School inspection goes digital

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The National Inspectorate Board (NIB) of the Ministry of Education has introduced the use of digital tools for schools inspection, right from the primary to the pre-tertiary level.

The move is aimed at tightening supervision and surveillance to ultimately improve learning outcomes and raise the standard of education in the country.

Until recently, the board relied on a manual system, by which people were deployed to various schools with papers and questionnaires that were filled by the authorities in each school they visited.

Under the old regime, the NIB generated a 49-page report for each school, but with the new system, which is paperless, it is expected that the final report generated will be only nine pages in all.

Briefing

Briefing journalists in Accra, the acting Executive Secretary of the NIB, Dr Haggar Hilda Ampadu, said under the manual system, the board could inspect only 50 schools each academic year, out of the 36,000 schools in existence.

She said with the digital system, however, school inspectors would use tablets and laptops to collect data from the schools, with about 2,381 schools being targeted to be inspected in one academic year.

Dr Ampadu said so far the NIB had inspected 448 schools this academic year, with another 952 schools currently undergoing inspection in the Ashanti, Volta and Western regions.

With the use of technology, she said, data that were collected could be swiftly analysed and a report issued to the school, following which an aggregate report of all the schools inspected would be issued at the end of the term.

“Next week, we will issue an aggregate report of the 448 schools we have inspected and we will release our findings to the public through the media and on our website,” she said.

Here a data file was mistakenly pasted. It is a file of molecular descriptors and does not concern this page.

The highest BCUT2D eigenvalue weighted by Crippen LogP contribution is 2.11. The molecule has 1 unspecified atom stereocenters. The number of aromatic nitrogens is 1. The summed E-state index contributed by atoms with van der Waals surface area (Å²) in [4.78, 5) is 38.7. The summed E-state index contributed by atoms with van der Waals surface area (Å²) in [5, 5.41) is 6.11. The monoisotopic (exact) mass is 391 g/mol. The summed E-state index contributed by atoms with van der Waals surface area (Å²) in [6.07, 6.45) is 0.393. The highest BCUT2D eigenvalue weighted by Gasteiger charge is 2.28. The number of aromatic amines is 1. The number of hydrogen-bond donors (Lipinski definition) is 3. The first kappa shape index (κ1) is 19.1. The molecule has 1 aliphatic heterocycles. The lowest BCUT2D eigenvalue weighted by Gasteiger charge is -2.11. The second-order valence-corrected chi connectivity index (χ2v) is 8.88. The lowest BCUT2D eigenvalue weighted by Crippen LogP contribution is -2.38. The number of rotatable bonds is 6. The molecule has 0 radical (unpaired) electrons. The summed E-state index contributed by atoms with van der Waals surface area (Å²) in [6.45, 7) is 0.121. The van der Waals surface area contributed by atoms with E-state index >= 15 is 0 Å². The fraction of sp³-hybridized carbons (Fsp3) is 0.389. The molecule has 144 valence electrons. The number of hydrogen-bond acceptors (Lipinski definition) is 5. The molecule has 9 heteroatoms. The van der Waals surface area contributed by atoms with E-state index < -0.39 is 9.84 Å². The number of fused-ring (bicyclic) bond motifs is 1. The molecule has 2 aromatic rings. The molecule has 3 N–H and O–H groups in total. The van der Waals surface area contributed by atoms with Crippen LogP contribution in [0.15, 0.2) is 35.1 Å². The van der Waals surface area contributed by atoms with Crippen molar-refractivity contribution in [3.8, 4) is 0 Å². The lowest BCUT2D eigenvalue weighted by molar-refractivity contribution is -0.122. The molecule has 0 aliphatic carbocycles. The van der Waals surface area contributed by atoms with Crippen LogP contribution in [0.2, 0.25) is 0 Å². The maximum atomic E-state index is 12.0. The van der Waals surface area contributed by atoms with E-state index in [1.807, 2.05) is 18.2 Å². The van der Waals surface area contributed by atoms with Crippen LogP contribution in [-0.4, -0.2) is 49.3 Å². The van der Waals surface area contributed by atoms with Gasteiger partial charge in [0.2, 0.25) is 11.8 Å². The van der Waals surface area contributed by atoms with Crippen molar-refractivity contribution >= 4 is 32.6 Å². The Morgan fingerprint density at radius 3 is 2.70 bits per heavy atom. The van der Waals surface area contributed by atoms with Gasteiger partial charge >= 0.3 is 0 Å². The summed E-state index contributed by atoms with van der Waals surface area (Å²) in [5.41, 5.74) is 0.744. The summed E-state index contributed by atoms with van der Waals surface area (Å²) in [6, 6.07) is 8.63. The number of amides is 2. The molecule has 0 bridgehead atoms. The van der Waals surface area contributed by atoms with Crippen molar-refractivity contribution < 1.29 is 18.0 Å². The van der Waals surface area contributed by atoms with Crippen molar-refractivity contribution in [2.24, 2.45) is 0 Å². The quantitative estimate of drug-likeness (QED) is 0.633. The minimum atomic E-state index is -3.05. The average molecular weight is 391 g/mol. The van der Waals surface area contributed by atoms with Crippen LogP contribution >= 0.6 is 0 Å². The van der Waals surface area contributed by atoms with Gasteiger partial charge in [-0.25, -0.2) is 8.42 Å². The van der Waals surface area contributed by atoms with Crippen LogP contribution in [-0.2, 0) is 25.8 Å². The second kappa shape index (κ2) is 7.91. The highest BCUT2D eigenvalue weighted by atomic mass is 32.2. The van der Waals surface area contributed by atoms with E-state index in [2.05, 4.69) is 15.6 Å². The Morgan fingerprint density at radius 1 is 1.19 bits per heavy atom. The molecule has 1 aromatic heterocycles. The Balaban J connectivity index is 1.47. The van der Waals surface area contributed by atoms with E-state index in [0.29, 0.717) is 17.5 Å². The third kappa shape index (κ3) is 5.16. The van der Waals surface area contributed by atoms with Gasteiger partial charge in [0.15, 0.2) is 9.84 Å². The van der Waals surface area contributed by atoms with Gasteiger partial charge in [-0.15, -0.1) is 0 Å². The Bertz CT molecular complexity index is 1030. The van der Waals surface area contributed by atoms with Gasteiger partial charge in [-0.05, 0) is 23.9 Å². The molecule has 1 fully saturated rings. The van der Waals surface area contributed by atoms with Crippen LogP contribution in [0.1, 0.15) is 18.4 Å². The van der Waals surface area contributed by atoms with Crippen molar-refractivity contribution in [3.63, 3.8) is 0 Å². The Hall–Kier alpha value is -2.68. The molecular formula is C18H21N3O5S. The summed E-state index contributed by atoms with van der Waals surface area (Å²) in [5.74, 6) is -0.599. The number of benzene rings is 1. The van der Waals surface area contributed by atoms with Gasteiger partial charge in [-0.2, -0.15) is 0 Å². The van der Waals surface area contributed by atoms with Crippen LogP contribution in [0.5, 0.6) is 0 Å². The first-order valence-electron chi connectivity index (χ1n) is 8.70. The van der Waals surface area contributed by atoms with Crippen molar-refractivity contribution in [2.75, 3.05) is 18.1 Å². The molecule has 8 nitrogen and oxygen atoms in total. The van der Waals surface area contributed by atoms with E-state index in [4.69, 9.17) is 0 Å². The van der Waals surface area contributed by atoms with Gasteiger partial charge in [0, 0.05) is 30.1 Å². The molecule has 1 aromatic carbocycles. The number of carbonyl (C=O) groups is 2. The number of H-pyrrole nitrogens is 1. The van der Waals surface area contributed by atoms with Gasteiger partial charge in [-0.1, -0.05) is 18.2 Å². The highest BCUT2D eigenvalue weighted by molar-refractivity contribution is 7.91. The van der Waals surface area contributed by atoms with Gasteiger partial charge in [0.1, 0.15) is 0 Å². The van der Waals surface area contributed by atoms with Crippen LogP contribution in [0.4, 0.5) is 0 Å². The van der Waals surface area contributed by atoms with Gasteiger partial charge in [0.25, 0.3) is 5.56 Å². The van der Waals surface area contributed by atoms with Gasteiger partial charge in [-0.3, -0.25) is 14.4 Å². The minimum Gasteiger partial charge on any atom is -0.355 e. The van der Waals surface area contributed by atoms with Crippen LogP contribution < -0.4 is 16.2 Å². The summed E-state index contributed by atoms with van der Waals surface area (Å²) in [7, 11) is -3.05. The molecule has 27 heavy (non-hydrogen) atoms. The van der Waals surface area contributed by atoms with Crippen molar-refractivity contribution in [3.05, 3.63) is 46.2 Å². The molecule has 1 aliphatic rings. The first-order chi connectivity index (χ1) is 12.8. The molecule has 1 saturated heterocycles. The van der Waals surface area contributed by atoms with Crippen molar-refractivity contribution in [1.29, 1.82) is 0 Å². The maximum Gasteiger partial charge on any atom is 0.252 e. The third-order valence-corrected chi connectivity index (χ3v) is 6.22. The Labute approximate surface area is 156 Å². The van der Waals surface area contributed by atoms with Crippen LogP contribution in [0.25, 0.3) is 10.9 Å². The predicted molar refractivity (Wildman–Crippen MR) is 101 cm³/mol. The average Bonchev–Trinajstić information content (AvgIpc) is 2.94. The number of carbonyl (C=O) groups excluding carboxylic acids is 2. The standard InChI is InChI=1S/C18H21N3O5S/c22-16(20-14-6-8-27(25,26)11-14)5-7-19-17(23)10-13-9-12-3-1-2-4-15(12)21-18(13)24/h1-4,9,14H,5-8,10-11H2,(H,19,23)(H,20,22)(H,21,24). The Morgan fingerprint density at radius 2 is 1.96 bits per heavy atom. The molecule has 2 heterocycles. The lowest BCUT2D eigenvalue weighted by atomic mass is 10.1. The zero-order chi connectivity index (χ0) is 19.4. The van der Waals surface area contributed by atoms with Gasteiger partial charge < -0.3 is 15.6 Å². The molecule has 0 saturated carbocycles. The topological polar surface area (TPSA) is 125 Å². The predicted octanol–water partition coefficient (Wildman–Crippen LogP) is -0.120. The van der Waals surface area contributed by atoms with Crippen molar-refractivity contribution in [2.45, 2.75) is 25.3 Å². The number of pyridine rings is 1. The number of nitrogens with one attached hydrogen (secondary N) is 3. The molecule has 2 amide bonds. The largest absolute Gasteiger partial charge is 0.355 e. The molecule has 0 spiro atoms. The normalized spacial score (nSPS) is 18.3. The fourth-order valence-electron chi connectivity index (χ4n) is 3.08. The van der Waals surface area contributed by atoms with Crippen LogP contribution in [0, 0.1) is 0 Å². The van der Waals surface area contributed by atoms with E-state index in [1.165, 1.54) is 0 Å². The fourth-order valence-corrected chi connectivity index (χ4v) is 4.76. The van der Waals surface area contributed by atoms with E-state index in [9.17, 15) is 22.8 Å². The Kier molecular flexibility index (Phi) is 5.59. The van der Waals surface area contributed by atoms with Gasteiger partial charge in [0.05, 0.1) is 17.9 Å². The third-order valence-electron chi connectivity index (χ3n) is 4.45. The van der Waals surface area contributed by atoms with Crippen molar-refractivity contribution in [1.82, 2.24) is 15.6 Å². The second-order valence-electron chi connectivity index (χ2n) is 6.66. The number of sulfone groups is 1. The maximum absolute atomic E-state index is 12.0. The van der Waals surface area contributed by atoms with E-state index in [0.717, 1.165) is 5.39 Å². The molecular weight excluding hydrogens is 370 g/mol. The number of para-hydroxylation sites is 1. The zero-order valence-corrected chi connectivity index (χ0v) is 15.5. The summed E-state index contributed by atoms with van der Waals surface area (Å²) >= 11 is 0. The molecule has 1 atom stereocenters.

Standards

The NIB was established in 2011 as an agency of the Ministry of Education, with the mandate to set and enforce standards to ensure quality teaching and learning in all pre-tertiary institutions in the country, both private and public.

It sets standards for schools by reviewing best practices around the world and also adopting what is suitable for the uniquely Ghanaian context.

The board visits selected schools personally to interview head teachers, staff, students, parents, members of school boards and parent-teacher associations (PTAs) and school management committees.

The investigators also observe the teaching of at least three subjects to ascertain how effective teaching is, as well as measure the level of learning that takes place.

It also analyses at least three years of external examination results from assessments such as the Basic Education Certificate Examination (BECE).

The schools are then rated on a four-point quality scale.

Registration of schools

Dr Ampadu said on November 18, last year, the Ghana Education Service (GES) handed over the mandate of registering schools to the board and that last year the NIB began registering schools in the Greater Accra and the Ashanti regions.

She said all schools were to register and display certificates from the board in a space open to the public.

“If a school does not have a certificate, it means it has not been registered.

Before we register a school, we assess its infrastructure and facilities, including library, playground, classrooms, school management committees or boards, PTA, health and safety standards, among other parameters. The goal is to ensure that children are learning in a safe environment,” she said.

Corporal punishment

During a question-and-answer session, Dr Ampadu condemned the use of corporal punishment in schools and urged schools to abide by the ministry’s policy for disciplining students.

“They have to use the positive discipline approach.

We have received reports of children being beaten; this has emotional and physiological effects and can also cause physical harm.

There are better ways to discipline children that allow them to know what they did wrong, as well as promote mutual respect,” she said.

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